It's an award-winner in Japan, and a best-seller in France and the US, so I think somehow, somewhere, I missed something. It just didn't grab me but I'm going to pass it on to my cat-loving neighbour and see how she feels.

Maryom's review - 2 stars
Publisher - Picador
Genre -adult, cats

Monday, 1 February 2016

Used to Be by Elizabeth Baines

Review by The Mole

This anthology of short stories is split into 2 - "What Was, What Is" and "What May Be".

The first collection is very much about the past: a car journey that is fraught with tension as a nervous passenger is bombarded with stories by a driver who may, or may not, be paying enough attention to the road; revisiting places of youth and trying to find things that were landmarks; infatuations of youth that are not what they seem; the death of a stranger that means nothing; the story of extended family and the tugs of love and resentment with in it; and a ghost story - or is it?

The second part  is about possibilities: an incident that causes a train to be late and some of the people affected by it; a woman reflects on a summer when she had to choose between safe boyfriend or risky artist; someone meets a person whose language she can't speak and questions what they want from them; what happens when someone starts falling over; when your career and life is going nowhere and there are choices to be made; a visit to the sea that leads to reflection on the future.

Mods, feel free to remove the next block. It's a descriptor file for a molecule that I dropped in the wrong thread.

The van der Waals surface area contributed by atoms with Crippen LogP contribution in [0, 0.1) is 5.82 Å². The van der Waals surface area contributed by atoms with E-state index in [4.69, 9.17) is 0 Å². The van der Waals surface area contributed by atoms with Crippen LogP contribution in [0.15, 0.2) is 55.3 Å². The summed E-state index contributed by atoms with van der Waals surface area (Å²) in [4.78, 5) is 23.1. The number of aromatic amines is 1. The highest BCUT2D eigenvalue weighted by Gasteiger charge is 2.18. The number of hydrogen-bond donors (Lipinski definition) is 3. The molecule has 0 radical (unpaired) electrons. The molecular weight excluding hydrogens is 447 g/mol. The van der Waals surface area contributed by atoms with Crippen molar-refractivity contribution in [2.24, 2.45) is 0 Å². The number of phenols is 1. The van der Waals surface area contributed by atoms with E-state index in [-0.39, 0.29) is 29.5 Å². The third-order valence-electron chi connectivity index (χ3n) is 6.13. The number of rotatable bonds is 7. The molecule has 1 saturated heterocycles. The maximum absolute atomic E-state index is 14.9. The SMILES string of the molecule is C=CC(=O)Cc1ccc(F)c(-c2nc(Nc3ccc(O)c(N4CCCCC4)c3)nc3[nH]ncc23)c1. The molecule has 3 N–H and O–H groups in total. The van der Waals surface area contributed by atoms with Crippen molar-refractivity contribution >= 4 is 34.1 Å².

I found myself wondering where I had read stories so like a few of these before that it was distracting. Fortunately the acknowledgements in the back revealed all - Unthologys! That, in itself, says a great deal for the quality of the stories and writing in this collection. I am a huge fan of the Unthology collections and anyone who is part of any of those collections has to be worthy of a further read.

Each and everyone of these stories will give you cause to pause and think - and the last story is one of those "why did the author stop there leaving me to chose 'what next'" stories (possibly the worst way to end a book? Discuss).

A really great collection that you will enjoy, identify with, wish that worm hadn't got into your head - and each of these in equal measure.

Publisher - Salt Publishing
Genre - Adult fiction, short stories